Few retailers attract as much everyday media attention as Tesco. The retail giant is one of the largest in the world, so news stories about its activities have global appeal. But Tesco is also so prominent in numerous countries around the world, including Ireland, that stories (such as about its role in the centre of the current storm about cross-border shopping) will always find a readership.
For geographers, the cross-border shopping row is certainly worth thinking about: it offers some fascinating insights into the struggles and dilemmas of people living on or close to national boundaries and the ways in which fluctuating currencies or different legislative regimes affect their daily decisions about seemingly mundane issues (such as where to shop) and more fundamental aspects of life (such as where to seek medical care).
But perhaps one of the most enlightening recent stories about Tesco focuses on its failure to meet its promise to pay a “living wage” to South African workers on fruit farms. Unlike a minimum wage, which ensures workers are stuck on little more than subsistence pay, a living wage is intended to be “enough to meet basic needs and to provide some discretionary income”. According to the Guardian article, Tesco signed up to an Ethical Trading Initiative to pay living wages to workers on farms from which it sources its fruit. But the the anti-poverty charity, War on Want, says Tesco has not fulfilled its promise. Many of the farm workers still must get by on the minimum wage. As Tesco says, ‘every little helps’ – so, wherever it can squeeze some more out of workers must help it achieve its mega-profits!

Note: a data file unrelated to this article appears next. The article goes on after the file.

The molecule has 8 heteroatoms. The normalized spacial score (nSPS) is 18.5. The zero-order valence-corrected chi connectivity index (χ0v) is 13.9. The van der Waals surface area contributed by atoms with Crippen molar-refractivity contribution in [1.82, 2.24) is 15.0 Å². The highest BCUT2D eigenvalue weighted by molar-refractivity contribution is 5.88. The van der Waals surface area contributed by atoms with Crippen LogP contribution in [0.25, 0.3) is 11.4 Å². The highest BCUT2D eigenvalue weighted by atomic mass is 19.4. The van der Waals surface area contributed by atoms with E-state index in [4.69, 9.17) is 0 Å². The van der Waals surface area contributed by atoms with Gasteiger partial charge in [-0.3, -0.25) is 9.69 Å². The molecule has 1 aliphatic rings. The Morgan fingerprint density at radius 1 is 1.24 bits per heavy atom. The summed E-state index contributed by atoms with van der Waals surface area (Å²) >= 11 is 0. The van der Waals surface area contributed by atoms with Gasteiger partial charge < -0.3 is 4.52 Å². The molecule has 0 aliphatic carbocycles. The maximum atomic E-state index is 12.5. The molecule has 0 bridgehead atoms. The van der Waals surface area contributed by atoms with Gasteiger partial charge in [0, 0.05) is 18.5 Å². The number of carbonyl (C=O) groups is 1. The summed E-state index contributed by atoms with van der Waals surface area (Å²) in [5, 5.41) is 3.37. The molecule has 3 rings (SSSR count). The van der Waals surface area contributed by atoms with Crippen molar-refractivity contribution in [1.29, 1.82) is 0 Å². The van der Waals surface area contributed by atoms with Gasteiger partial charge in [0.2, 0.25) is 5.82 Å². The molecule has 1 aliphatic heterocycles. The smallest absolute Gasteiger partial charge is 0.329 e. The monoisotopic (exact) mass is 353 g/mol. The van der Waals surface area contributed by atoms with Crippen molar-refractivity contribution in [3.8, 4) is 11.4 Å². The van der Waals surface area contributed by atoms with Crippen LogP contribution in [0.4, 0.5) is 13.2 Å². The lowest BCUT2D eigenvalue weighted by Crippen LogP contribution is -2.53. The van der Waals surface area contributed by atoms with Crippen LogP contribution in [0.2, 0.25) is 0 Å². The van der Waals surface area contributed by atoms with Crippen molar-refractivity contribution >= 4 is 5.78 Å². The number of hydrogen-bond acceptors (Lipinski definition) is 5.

Now, all of this is so enlightening because it serves as a good reminder that geography needs to be about remembering that what’s out of sight, won’t always be out of mind! Here we see that our relations with commodities, how they’re produced, and how they move through the world connect us with people that seem so far away. But as the word ‘globalization’ keeps trying to tell us, far-flung people and places can be quickly brought up close and thrust in our faces. Tesco might wish that these sorts of time-space-twisting news stories wouldn’t break, thereby keeping the low-paid fruit pickers out of mind. But, of course, just because shoppers hear about Tesco’s broken promises doesn’t necessarily mean they’ll stop shopping there. As the changing retail geography of Maynooth shows, Tesco keeps pulling in the punters.